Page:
If one place on earth has vanquished nature and stopped the clocks, it is Las Vegas. Built on land without water or any reliable resource apart from the blazing sun, the resort entombs visitors in the permanent, cool, jangling dusk of hotel casinos. Its skyscape positions ancient Egypt near Renaissance Venice and fin de siècle Paris. I had come to this confected city to find out if the Cenegenics Medical Institute, "the world's largest age-management practice," could subvert the laws of human biology with similar ease. First I had to locate Cenegenics, and though you might think it would be easy to spot a building described by its tenants as "quite a lot like the White House," the cab driver took more than a few passes before we were able to pick out the right White House from the rows of White Houses that have sprouted in the Nevada desert.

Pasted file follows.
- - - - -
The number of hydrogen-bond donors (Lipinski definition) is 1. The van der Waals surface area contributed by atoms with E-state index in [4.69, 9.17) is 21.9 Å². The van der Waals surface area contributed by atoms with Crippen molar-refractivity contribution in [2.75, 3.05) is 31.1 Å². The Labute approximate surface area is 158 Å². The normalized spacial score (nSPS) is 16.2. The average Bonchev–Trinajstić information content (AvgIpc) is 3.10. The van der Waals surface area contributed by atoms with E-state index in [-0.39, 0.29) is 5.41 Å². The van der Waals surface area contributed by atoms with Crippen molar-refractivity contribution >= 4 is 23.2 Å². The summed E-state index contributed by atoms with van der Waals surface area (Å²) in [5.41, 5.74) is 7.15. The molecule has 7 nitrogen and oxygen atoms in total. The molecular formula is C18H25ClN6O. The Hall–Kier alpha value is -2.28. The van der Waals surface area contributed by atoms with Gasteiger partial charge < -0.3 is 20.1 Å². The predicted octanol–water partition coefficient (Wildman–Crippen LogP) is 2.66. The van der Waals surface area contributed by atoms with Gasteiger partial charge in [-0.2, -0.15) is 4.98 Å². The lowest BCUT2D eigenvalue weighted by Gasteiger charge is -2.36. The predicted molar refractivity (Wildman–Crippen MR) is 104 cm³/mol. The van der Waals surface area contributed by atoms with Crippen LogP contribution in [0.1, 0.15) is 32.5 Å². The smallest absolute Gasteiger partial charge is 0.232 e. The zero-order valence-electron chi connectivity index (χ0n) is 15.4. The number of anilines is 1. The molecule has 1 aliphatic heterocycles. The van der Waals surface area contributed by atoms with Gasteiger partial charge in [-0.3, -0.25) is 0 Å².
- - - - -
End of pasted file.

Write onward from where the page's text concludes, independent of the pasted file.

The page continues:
That's the Vegas paradox: despite the mind-boggling range of architectural styles and eras represented, there's a remarkable uniformity to it all. The residents are similarly homogeneous. Perma-tanned and toned, many of them sport a uniface common to both genders and across the income range, from bellhops to casino owners. The uniface is defined by absences: its eyebrows have been plucked, threaded or waxed into submission; its fine little nose is free from bumps and bulges. Above all, it looks neither young nor old. It is ageless. It is amortal.